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An Independent Queensland Regional & Rural 

On-Line Publication

(Cairns... Far North Queensland)


Thank you for visiting my on-line office.

I appreciate your interest in the issues that effect not only Queenslanders, but all Australians.

Please let me hear from you about your views on the issues that matter to your Family, your Community and your State.


Selwyn Johnston



One person, with the support of the community, can make a difference



For quite a few years now the complaint voiced by voters has been that it's hardly worth voting because both the major parties are so aligned, are so similar in their policies, that the difference between them is at best marginal. 

And, it's no good relying on your local member to deliver the goods, no matter how good that person may be, because he or she is wed to their party and not the electorate. 

Also, for some years, we have derided the electoral system of any number of communist countries or sundry dictatorships. What, we would ask, is the use of voting for any candidate in those countries if that candidate could only represent the one party?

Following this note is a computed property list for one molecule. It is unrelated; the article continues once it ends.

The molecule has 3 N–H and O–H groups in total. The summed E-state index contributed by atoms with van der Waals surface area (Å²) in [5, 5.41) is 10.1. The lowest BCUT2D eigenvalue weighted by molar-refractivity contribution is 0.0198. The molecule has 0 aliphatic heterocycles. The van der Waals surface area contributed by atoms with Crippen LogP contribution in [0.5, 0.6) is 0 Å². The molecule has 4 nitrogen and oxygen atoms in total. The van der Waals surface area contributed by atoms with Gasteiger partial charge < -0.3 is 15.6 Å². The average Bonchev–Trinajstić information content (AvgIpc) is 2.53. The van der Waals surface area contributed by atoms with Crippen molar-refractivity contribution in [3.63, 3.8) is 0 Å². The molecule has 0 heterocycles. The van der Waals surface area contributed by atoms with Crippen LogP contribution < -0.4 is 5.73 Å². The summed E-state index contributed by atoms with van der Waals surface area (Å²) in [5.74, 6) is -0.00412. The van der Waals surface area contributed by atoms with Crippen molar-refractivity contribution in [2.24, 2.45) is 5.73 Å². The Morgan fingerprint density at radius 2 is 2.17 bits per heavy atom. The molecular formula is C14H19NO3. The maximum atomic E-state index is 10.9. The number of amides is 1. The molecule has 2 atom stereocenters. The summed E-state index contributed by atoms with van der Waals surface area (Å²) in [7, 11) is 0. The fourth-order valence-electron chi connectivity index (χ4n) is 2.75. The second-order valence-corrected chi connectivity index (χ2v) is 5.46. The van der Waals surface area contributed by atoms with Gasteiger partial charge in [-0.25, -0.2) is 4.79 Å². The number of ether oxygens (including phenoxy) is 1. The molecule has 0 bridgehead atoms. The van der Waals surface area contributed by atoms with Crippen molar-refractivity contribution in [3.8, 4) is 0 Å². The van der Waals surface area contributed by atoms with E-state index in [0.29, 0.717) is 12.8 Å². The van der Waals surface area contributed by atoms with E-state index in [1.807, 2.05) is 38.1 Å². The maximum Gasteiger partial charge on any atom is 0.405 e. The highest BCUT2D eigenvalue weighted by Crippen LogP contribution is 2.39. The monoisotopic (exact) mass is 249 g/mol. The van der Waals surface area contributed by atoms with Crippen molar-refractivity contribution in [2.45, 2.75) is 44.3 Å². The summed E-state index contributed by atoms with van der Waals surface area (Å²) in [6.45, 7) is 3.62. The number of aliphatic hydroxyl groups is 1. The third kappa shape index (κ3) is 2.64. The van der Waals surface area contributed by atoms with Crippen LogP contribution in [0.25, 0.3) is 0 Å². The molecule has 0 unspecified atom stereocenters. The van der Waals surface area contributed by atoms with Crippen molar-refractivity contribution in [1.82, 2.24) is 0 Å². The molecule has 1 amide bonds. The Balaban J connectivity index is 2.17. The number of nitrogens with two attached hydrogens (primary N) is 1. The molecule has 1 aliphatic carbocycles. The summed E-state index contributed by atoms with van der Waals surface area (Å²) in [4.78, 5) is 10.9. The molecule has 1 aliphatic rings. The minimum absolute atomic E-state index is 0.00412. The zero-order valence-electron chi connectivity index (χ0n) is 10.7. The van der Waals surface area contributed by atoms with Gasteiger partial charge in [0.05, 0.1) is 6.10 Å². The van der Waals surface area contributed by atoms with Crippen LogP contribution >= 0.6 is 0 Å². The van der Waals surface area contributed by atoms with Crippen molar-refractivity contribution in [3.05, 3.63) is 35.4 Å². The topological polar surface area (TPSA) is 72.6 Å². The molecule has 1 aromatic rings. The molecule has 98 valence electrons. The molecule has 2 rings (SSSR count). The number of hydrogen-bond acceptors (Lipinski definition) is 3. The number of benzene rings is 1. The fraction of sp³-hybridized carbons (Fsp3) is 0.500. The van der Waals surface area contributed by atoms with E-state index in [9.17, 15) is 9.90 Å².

The more difficult question that we now have to address is, has our democracy become so restricted, so superficial that we are now only as well off as a communist voter in the 1970’s? 

That requires a much greater level of soul searching and a level of intellectual honesty than we are probably not all that accustomed to. We can of course make distinctions, communist countries were "supply economies" and we are a "demand economy" and so of course we are better off because we are more efficient.